How Do You Solve a Problem Like Domonic Brown?


Beleaguered Phillies outfielder Domonic Brown has played well lately. Over the past 30 days, he’s put up an .815 OPS, and according to Fangraphs, he’s been worth 0.3 wins over that time. In a season where the Phillies are trying to find players who could be part of a successful future, it seems like a positive sign that Brown is beginning to assert himself.

Jul 31, 2015; Philadelphia, PA, USA; Philadelphia Phillies right fielder

Domonic Brown

(9) hits a single during the first inning against the Atlanta Braves at Citizens Bank Park. Mandatory Credit: Bill Streicher-USA TODAY Sports

Unfortunately, it isn’t quite that easy. That shouldn’t be surprising, since very little has been easy for Brown thus far in his major league career.

Brown was once the Phillies’ top prospect. According to one list, he was the top prospect in all of baseball. He was regarded as a sure-thing, future superstar, to the point where a refusal to include him in the deal prevented the Phillies from trading for Roy Halladay during the 2009 season.

Not every top prospect immediately takes the majors by storm, and Brown’s early career was far from impressive. He spent portions of the 2010-2012 seasons on the major league roster, but due to injuries, questionable decisions by team management, and a failure to produce, he was unable to capture a full-time job in the outfield.

Brown was the team’s left fielder to start 2013, and in the first half of that season, he finally had the breakout everyone was waiting for. He went on a home run-hitting binge, was named the National League’s player of the month for June, and earned a spot on the All-Star team. While his second half wasn’t nearly as impressive, Brown still led the team with 27 home runs, and at 25 years of age, he looked like he would be a cornerstone of the team’s offense.

The expectation was that he would continue to improve in 2014. Instead, he took a huge step back and was one of the worst players in baseball.

Brown suffered another injury during Spring Training before the 2015 season. After he was healthy, the team surprisingly chose to keep him in the minor leagues, stating he needed to prove he was worthy of a call-up. If they were trying to light a fire under him, it didn’t have an immediate effect. He got off to a slow start, with a notable absence of power.

Eventually, he heated up to the point where the team felt a recall was merited. Upon returning to the majors, he once again struggled. It took him 37 games to hit his first home run, and the base running and defensive problems which had plagued him throughout his career were still present. I had argued that rebuilding teams shouldn’t easily give up on 27-year-old former All-Stars, but even I was ready to end things at that point.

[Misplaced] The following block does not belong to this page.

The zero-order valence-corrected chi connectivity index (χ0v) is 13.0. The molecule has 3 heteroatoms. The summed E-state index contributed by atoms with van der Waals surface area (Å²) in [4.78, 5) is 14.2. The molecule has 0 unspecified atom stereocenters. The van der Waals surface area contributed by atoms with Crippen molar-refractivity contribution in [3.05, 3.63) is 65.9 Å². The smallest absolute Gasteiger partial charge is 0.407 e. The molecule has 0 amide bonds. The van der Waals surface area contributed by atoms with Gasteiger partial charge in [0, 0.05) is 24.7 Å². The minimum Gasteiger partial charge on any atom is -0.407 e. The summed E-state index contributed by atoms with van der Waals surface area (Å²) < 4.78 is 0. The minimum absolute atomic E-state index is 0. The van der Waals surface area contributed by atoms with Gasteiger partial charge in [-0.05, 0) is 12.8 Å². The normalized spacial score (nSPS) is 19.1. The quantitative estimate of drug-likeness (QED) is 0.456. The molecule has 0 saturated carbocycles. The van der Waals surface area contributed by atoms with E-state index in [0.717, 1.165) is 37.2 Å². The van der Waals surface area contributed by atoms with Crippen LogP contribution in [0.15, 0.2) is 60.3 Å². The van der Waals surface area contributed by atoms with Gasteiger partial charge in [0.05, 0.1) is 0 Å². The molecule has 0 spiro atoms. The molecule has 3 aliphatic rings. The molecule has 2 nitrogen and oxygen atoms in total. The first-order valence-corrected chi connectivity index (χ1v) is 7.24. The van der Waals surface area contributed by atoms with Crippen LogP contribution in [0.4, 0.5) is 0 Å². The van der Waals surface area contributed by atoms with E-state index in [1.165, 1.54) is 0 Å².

It was right about that time that Brown heated up. After last night’s home run (his fourth in eight games), he is officially one of the hottest hitters in the National League.

I think fan perception of Brown is a bit skewed. It feels like people expect him to either be the top prospect who made the All-Star team, or a complete bust who provides negative value. But what if the true Dom Brown lies somewhere in between?

What if Dom Brown continues to play well for the rest of the season? What if it looks like Brown might ultimately be a above average player? What do they do with him then?

My guess is that unless he goes into another horrific slump (which is always a possibility), Brown will be back in 2016.

Aaron Altherr. Image Credit: Reinhold Matay-USA TODAY Sports

The Brown haters – and there are many – will say that he’s had his chance. They would prefer the team cut ties with him and make room for some of the team’s many minor league outfielders. The problem is, that aside from Aaron Altherr, none of them seem likely to start the 2016 season in the majors.

The Phillies will need somebody to play outfield to start 2016, so why not go with a relatively young, relatively cheap option who has at least shown some potential? Brown will be 28 years old in 2016 and in his last season of arbitration. He might get a slight bump in pay over the $2.6 million he’s making this season, but I can’t imagine he’d get much more.

They could try to trade him, but even though his stock has risen slightly, I still don’t think teams will offer much in return. If he does re-establish himself as a useful player, the team would be much more likely to get a decent offer in the offseason or at next year’s trading deadline.

As for next season, if Brown continues to play well, the team might find itself with a surplus of good outfielders. Considering some of the guys they’ve run out there the past few seasons, I don’t think that’s a bad problem to have.

And if he struggles again? Then the haters will likely get their wish and Domonic Brown will finally be an ex-Phillie.

Next: Foles Throws Awful Pick in Rams Camp

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